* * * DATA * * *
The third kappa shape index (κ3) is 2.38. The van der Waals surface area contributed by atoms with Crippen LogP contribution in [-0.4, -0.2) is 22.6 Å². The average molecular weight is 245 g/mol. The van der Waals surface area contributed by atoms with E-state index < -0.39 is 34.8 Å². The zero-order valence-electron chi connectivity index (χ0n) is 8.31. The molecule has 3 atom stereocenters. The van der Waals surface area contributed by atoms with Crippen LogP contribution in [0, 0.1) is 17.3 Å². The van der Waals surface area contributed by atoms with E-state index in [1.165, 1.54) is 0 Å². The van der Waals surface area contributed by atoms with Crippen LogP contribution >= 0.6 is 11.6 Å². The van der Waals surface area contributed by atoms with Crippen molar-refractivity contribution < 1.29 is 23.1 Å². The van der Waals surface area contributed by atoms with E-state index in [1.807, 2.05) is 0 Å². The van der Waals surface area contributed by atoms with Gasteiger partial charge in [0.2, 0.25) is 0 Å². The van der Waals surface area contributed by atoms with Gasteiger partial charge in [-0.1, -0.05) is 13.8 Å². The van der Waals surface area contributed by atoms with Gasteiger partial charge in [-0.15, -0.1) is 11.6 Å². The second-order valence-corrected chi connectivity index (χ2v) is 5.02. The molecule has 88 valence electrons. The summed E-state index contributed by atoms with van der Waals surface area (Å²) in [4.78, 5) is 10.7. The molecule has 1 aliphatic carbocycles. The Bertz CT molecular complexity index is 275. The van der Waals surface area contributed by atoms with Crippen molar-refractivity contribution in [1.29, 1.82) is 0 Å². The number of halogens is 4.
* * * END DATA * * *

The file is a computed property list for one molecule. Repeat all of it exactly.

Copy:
The third kappa shape index (κ3) is 2.38. The van der Waals surface area contributed by atoms with Crippen LogP contribution in [-0.4, -0.2) is 22.6 Å². The average molecular weight is 245 g/mol. The van der Waals surface area contributed by atoms with E-state index < -0.39 is 34.8 Å². The zero-order valence-electron chi connectivity index (χ0n) is 8.31. The molecule has 3 atom stereocenters. The van der Waals surface area contributed by atoms with Crippen LogP contribution in [0, 0.1) is 17.3 Å². The van der Waals surface area contributed by atoms with E-state index in [1.165, 1.54) is 0 Å². The van der Waals surface area contributed by atoms with Crippen LogP contribution >= 0.6 is 11.6 Å². The van der Waals surface area contributed by atoms with Crippen molar-refractivity contribution < 1.29 is 23.1 Å². The van der Waals surface area contributed by atoms with E-state index in [1.807, 2.05) is 0 Å². The van der Waals surface area contributed by atoms with Gasteiger partial charge in [0.2, 0.25) is 0 Å². The van der Waals surface area contributed by atoms with Gasteiger partial charge in [-0.1, -0.05) is 13.8 Å². The van der Waals surface area contributed by atoms with Gasteiger partial charge in [-0.15, -0.1) is 11.6 Å². The second-order valence-corrected chi connectivity index (χ2v) is 5.02. The molecule has 88 valence electrons. The summed E-state index contributed by atoms with van der Waals surface area (Å²) in [4.78, 5) is 10.7. The molecule has 1 aliphatic carbocycles. The Bertz CT molecular complexity index is 275. The van der Waals surface area contributed by atoms with Crippen molar-refractivity contribution in [1.29, 1.82) is 0 Å². The number of halogens is 4.